Naturopathic Back to School Basics (Part 1)
Every year it seems like the back to school commercials start to pop up earlier and earlier in the summer months.
Although these commercials are aimed at bringing parents into office supply and clothing stores in prep for their kids returning to school, as parents we can also use this time to implement nutritional strategies to help our kids excel during the school year.
Besides the obvious beneficial lifestyle approaches like eating a balanced nutrient-rich diet and daily exercise, there are a few specific recommendations that may help your kids have the edge when it comes to starting school.
Probiotics are live bacteria cultures that seem to have varying health benefits when introduced into our gastrointestinal tract. Probiotics are naturally found in many fermented foods such as yogurt, kefir, miso, tempeh, sauerkraut and kombucha. It is believed that as a species, fermented foods played a larger role in our diet as we evolved and our bodies have grown to rely on these bacterial cultures for optimal health and wellbeing. Our modern “western” diet has been relatively low in these fermented foods and there have been hypothesis relating many chronic diseases of the gastrointestinal tract and immune system back to imbalanced gut bacteria.
Subsequently, we have witnessed a surge in probiotics being offered in supplemental form as a way to help restore this balance. It is important that I stress the fact that probiotics alone are not the complete picture with regard to a healthy gastrointestinal and immune system but research has suggested that they do play a part.
Probiotics help boost the immune system
With kids heading back indoors and spending large amounts of time in classrooms with each other (including daycare), there is a dramatic increase in germ exposure and potential for kids to fall prey to illness.
In one study, 326 children aged 3-5 years were randomly assigned to receive, in a double-blind fashion, probiotic supplementation.
Treatments were given twice per day in divided doses for 6 months, including the winter season.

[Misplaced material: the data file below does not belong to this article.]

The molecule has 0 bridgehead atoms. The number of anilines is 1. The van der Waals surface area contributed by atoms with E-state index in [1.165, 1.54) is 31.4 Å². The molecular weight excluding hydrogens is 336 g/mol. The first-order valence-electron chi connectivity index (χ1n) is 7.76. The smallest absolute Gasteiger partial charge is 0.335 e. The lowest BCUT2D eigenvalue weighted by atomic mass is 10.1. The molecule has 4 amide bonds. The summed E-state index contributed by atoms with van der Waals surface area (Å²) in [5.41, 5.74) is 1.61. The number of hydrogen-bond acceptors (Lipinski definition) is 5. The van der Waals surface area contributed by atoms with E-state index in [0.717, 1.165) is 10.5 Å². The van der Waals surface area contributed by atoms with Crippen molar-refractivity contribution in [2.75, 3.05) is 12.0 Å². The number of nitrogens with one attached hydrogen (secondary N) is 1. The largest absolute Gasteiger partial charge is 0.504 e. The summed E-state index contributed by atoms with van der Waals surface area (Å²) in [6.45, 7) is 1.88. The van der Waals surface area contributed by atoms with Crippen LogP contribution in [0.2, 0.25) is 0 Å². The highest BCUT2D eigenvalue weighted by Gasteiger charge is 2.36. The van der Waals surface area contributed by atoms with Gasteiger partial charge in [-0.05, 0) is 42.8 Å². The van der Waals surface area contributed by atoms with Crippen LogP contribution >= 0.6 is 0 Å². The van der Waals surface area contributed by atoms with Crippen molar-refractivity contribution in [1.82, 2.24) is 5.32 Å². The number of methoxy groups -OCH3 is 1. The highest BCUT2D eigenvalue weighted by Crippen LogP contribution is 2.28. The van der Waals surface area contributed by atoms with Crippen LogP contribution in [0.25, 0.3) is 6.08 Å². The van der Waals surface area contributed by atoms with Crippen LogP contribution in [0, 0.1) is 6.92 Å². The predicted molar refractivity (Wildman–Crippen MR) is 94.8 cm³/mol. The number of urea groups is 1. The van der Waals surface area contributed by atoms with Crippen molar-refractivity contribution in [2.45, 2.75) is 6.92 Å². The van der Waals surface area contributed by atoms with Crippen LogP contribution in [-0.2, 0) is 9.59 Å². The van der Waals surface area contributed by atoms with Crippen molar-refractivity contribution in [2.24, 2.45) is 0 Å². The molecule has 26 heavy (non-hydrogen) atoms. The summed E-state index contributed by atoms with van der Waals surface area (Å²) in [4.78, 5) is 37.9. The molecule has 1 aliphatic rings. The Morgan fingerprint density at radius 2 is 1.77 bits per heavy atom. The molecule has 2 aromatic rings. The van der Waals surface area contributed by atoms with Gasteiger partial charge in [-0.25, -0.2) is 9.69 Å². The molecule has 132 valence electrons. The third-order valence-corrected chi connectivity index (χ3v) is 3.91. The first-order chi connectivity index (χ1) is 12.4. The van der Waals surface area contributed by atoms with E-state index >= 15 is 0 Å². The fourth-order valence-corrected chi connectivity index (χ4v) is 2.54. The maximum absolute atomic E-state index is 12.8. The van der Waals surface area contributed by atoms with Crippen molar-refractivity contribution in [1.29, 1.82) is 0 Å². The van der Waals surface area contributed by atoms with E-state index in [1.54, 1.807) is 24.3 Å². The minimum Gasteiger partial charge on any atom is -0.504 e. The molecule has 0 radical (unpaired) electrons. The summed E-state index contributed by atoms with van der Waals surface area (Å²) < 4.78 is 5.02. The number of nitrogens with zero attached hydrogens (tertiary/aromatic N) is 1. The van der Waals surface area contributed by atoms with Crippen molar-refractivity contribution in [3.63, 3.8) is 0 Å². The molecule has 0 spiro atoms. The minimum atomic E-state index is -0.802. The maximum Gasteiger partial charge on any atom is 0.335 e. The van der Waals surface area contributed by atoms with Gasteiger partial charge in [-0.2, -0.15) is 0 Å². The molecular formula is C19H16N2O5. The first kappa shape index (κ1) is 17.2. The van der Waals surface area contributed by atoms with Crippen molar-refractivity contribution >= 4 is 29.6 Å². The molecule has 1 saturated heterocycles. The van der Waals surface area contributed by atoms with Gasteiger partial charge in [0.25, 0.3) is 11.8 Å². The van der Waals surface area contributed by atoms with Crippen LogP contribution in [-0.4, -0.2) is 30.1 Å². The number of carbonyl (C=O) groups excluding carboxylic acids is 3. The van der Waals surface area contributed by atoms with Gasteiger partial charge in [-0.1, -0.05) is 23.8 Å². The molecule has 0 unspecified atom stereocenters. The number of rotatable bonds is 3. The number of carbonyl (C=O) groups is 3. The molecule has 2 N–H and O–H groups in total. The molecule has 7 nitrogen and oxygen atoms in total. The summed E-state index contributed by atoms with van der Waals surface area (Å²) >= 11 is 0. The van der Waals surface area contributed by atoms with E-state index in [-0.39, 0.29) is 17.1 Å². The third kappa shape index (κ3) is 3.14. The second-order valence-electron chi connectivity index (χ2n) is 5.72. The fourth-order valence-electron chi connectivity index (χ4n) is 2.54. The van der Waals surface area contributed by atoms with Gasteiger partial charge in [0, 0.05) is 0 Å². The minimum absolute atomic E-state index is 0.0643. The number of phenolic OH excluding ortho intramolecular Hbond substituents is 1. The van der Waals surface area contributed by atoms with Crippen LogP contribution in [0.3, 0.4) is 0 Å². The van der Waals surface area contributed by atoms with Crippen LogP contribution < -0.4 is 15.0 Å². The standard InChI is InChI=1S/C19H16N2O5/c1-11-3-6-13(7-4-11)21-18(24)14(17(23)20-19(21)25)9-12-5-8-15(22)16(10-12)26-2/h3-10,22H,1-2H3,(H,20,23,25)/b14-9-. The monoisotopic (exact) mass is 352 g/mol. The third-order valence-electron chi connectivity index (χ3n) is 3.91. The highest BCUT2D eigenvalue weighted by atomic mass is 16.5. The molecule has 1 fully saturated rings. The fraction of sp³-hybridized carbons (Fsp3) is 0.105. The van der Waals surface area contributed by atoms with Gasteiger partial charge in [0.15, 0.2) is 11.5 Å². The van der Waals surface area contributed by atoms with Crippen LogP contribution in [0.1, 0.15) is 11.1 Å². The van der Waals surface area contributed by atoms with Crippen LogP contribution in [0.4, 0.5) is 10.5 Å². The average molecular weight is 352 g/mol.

Compared with placebo, the probiotic group had the following results;
– fever reduction 53-73%
– cough reduction 41-62%
– decreased runny nose 28-59%
– decreased need for antibiotics 68-82%
– reduced absence from school 28-32%.
Probiotics help with allergies
Heading back indoors can trigger many kids who are especially allergic to dust and molds.
With regard to asthmatic children with allergic rhinitis, studies have shown the use of probiotics resulted in a significant reduction in the inflammatory immune chemistry produced by peripheral blood mononuclear cells.
Further studies have shown specific down-regulation of T cells (immune cells), which beneficially alter the balance of pollen-specific antibodies in seasonal allergic rhinitis.
In short – probiotics lower the allergic load and decrease inflammation.
Probiotics help with mood
– Recent research is showing new gut-brain connections as happy gut ecology seems to make for happier brains. In one particular study, anxious mice dosed with probiotics showed lower levels of anxiety, decreased stress hormones, and even increased brain receptors for neurotransmitters vital in curbing worry, anxiety and fear. With better mood comes greater ease and ability to learn in school settings and beyond.
Stay tuned for Part-2 which will focus on cold/flu prevention and treatment.
Leyer, GJ et al. Probiotic effects on cold and influenza-like symptom incidence and duration in children.Pediatrics 2009; 124-179.
Walker, WA. Mechanisms of action of probiotics. Clin Infect Dis. 2008; 46 (Suppl 2): S87-91.
Yang, G et al. Treatment of Allergic Rhinitis with Probiotics: An alternative approach. N Am J Med Sci. Aug 2013; 5 (8): 465-68.
Javier, AB, Forsytthe, P & Cryan, J. Ingestion of Lactobacillus strain regulates emotional behavior and central GABA receptor expression in mice via the vagus nerve. Proc Natl Acad Sci USA. Sep 20, 2011; 108(38): 16050-55.